LEARNING TO SIMPLIFY

Updated: May 16, 2020



I have a hard time getting rid of things. I attach sentiment and meaning to stationary objects like nobody's business. I know I'm not the only one who does this, some of my friends and family do it, too.


While it's sweet to be reminded of certain memories and events in my life by a little memento, I've started to think that it's probably not healthy to do all the time. For one thing, I know I usually don't even find the object useful, other than to bring those memories to mind. I've also seen it play out (in my life and others') to the point of holding on to so many things that it becomes overwhelming, but still being unable to let go.


I've started to want to simplify, because when there are fewer distractions around me I'm more likely to pay attention. When there are fewer things piling up my mind has space to be filled with the present. When there are fewer objects in my line of sight I'm more likely to focus on the people who are here with me, the ones I'm making the memories with.


Because, really, it's all about the people you make those memories with.


The fun thing about making memories with other people is that, even if you don't remember a specific event, there's a chance that they will. And even if neither of you remember what happened, you still spent that time growing and having fun together.


That's called friendship, and it has so much more to do with your time spent with another person than scraps of paper or knick-knacks that you take home with you afterward.


I'm not saying knick-knacks and mementos are wrong. I have plenty of them hanging around my home. I'm saying that when we refuse to get rid of every little reminder of a good time, we eventually get to the point where we are living so much in the past that we can't enjoy the present or future.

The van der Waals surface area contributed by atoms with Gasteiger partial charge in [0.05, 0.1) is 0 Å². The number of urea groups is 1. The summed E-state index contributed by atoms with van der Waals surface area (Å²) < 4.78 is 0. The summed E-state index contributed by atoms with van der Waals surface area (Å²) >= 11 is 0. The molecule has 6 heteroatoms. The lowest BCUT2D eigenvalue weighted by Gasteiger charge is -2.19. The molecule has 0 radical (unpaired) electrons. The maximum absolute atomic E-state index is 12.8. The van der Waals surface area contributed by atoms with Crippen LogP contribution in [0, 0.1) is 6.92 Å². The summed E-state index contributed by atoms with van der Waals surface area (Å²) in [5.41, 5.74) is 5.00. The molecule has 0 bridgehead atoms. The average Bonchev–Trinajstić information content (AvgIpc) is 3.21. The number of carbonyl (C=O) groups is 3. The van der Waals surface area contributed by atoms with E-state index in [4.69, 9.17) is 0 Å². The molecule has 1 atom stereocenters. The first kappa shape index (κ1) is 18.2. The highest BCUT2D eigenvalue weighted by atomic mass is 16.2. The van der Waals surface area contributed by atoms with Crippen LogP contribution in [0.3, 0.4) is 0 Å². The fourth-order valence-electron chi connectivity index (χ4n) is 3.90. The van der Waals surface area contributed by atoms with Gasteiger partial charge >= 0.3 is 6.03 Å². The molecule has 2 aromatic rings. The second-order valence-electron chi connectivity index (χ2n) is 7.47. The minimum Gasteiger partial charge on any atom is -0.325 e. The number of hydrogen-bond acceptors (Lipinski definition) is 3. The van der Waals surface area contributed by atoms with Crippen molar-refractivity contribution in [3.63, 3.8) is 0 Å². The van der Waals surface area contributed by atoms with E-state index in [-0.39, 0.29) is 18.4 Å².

We get to a point where we run out of space for all our little reminders, and then we feel overwhelmed because there's no room for more. How can we go out and make memories if we can't remember it afterward? It's a self-made prison.


I've started telling myself that it's okay to forget.


It's actually a really hard thing to tell myself, because I don't want to forget all these special moments with the people I love. But I know some things about myself that make it easier to be easy on myself.


I'm in my twenties and I already know my memory's not great. It's never been simple for me to memorize, even important information for school or verses for Bible quizzing at church. The things I want to memorize take a lot of extra time and intentionality.


I was challenged over a year ago to work on Bible memorization. I decided I wanted to know Psalm 46. I have been so blessed by that decision, and I am grateful that I can still remember most of it today, even if I don't recall every word exactly right or mix up some of the verses. That Psalm has come in handy so many times for my fearful self. But I worked really hard to get to that point, and I try to recall the whole thing as often as I can in order to keep it fresh in my mind.